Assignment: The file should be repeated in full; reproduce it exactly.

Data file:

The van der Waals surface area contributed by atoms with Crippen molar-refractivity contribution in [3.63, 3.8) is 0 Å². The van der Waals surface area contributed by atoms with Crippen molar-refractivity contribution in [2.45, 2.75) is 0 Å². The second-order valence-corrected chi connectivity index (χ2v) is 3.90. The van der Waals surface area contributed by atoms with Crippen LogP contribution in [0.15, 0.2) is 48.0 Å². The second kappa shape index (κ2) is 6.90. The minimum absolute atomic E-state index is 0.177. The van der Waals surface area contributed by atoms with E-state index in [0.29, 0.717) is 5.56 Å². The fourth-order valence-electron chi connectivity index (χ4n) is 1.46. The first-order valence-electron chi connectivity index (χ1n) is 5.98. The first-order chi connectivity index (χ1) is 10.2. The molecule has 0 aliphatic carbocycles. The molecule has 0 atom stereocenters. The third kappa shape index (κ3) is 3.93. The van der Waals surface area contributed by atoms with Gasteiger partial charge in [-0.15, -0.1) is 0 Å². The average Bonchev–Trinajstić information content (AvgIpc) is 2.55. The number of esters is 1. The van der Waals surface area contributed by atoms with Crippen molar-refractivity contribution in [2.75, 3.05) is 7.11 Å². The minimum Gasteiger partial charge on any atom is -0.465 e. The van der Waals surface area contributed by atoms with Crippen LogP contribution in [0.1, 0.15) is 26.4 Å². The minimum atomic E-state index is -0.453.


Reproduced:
The van der Waals surface area contributed by atoms with Crippen molar-refractivity contribution in [3.63, 3.8) is 0 Å². The van der Waals surface area contributed by atoms with Crippen molar-refractivity contribution in [2.45, 2.75) is 0 Å². The second-order valence-corrected chi connectivity index (χ2v) is 3.90. The van der Waals surface area contributed by atoms with Crippen LogP contribution in [0.15, 0.2) is 48.0 Å². The second kappa shape index (κ2) is 6.90. The minimum absolute atomic E-state index is 0.177. The van der Waals surface area contributed by atoms with E-state index in [0.29, 0.717) is 5.56 Å². The fourth-order valence-electron chi connectivity index (χ4n) is 1.46. The first-order valence-electron chi connectivity index (χ1n) is 5.98. The first-order chi connectivity index (χ1) is 10.2. The molecule has 0 aliphatic carbocycles. The molecule has 0 atom stereocenters. The third kappa shape index (κ3) is 3.93. The van der Waals surface area contributed by atoms with Gasteiger partial charge in [-0.15, -0.1) is 0 Å². The average Bonchev–Trinajstić information content (AvgIpc) is 2.55. The number of esters is 1. The van der Waals surface area contributed by atoms with Crippen molar-refractivity contribution in [2.75, 3.05) is 7.11 Å². The minimum Gasteiger partial charge on any atom is -0.465 e. The van der Waals surface area contributed by atoms with Crippen LogP contribution in [0.1, 0.15) is 26.4 Å². The minimum atomic E-state index is -0.453.